ARC Review: THE JUSTICE OF KINGS by Richard Swan

I received an ARC from the publisher in exchange for an honest review. It has not affected my opinions.

Title in white on man sitting on white carved throne
Genre: Fantasy
Age Range: Adult
Star Rating: 5 stars
Series: yes - first book


Book cover for THE JUSTICE OF KINGS: title in white on man sitting on white carved stone on black

Sir Konrad Vonvalt is the Emperor’s Justice – a detective, judge and executioner all in one. As he unravels a web of secrets and lies, Vonvalt discovers a plot that might destroy his order once and for all – and bring down the entire Empire. 

As an Emperor’s Justice, Sir Konrad Vonvalt always has the last word. His duty is to uphold the law of the empire using whatever tools he has at his disposal: whether it’s his blade, the arcane secrets passed down from Justice to Justice, or his wealth of knowledge of the laws of the empire. But usually his reputation as one of the most revered—and hated—Justices is enough to get most any job done. 

When Vonvalt investigates the murder of a noblewoman, he finds his authority being challenged like never before. As the simple case becomes more complex and convoluted, he begins to pull at the threads that unravel a conspiracy that could see an end to all Justices, and a beginning to lawless chaos across the empire.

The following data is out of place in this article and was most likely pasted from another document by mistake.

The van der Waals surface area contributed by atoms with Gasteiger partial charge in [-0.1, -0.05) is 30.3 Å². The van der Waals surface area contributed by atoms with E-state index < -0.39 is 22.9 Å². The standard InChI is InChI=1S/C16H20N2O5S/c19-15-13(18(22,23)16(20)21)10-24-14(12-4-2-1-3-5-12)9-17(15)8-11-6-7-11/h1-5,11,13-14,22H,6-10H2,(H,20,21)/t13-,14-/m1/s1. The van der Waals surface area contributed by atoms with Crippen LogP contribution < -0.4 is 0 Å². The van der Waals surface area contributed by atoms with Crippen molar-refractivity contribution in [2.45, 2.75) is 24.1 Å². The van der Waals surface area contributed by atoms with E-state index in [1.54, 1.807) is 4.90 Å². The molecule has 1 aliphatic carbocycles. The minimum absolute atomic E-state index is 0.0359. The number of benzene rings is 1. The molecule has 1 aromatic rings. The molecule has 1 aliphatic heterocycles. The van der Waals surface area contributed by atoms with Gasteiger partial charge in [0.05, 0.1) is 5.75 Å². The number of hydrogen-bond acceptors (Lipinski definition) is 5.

Synopsis taken from Goodreads. Add to your shelves here.


I loved this debut so much. It is a murder mystery and the start of an epic fantasy about the fall of empire and all the twisty politics and ambition that gets it there.

What starts as the “simple” murder of a noblewoman quickly reveals a vast web of change (for the worse) underfoot. Step by step, their investigation brings them into uncomfortable truths about what’s been happening in the heart of the empire – and to an ending I did not expect to happen.

The fact there was both a murder investigation and a political plot going meant there were two tension factors pulling the book along, and gave me two reasons to keep reading. I wanted to know why she’d been killed, and by who. And I also wanted to know what that priest and his allied Baron were going to do.

It’s rare to encounter a book where the narrator is not the main character, but that is the case here. Helena is an engaging character, with her own worries and tensions, but Vonvalt is the focus. He is the driving force behind the plot’s progression.

However, I think it’s the nature of his arc that means this book is so effective coming from the perspective of another. The emotional centre of the book is his belief in justice and law be challenged by the far-less-perfect world than he wants – or remembers. It’s a corruption arc, and watching it through someone else’s eyes rather than the characters gives it this sense of inevitability and hope at the same time. Helena looks up to him, which makes you feel her hope for it to be OK because he can’t fall, can’t not be the pillar of justice. And makes the ending all the more powerful.

There are so many hints about what will come next, about it being the beginning of the end of the empire, and I am excited for more to come, and to watch Vonvalt play a pivotal role in all that.

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